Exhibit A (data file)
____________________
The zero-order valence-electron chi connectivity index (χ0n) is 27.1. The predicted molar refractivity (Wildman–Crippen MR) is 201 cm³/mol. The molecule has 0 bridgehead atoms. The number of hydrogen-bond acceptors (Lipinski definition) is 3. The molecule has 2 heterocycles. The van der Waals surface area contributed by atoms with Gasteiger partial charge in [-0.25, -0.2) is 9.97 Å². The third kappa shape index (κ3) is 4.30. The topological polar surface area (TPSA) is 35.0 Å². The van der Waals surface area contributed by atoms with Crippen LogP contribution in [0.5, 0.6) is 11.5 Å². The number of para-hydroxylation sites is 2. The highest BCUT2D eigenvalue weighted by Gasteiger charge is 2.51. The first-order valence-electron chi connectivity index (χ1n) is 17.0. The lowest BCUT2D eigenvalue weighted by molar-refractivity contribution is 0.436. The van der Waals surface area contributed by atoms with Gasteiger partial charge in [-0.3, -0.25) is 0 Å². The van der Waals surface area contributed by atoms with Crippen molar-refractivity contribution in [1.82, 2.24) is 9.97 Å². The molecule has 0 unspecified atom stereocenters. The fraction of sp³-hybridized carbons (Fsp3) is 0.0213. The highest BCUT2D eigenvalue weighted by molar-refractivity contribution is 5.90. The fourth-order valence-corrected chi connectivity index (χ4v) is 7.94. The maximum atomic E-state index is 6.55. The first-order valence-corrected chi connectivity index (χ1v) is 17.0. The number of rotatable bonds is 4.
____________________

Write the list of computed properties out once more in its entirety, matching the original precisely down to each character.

The zero-order valence-electron chi connectivity index (χ0n) is 27.1. The predicted molar refractivity (Wildman–Crippen MR) is 201 cm³/mol. The molecule has 0 bridgehead atoms. The number of hydrogen-bond acceptors (Lipinski definition) is 3. The molecule has 2 heterocycles. The van der Waals surface area contributed by atoms with Gasteiger partial charge in [-0.25, -0.2) is 9.97 Å². The third kappa shape index (κ3) is 4.30. The topological polar surface area (TPSA) is 35.0 Å². The van der Waals surface area contributed by atoms with Crippen LogP contribution in [0.5, 0.6) is 11.5 Å². The number of para-hydroxylation sites is 2. The highest BCUT2D eigenvalue weighted by Gasteiger charge is 2.51. The first-order valence-electron chi connectivity index (χ1n) is 17.0. The lowest BCUT2D eigenvalue weighted by molar-refractivity contribution is 0.436. The van der Waals surface area contributed by atoms with Gasteiger partial charge in [-0.3, -0.25) is 0 Å². The van der Waals surface area contributed by atoms with Crippen molar-refractivity contribution in [1.82, 2.24) is 9.97 Å². The molecule has 0 unspecified atom stereocenters. The fraction of sp³-hybridized carbons (Fsp3) is 0.0213. The highest BCUT2D eigenvalue weighted by molar-refractivity contribution is 5.90. The fourth-order valence-corrected chi connectivity index (χ4v) is 7.94. The maximum atomic E-state index is 6.55. The first-order valence-corrected chi connectivity index (χ1v) is 17.0. The number of rotatable bonds is 4.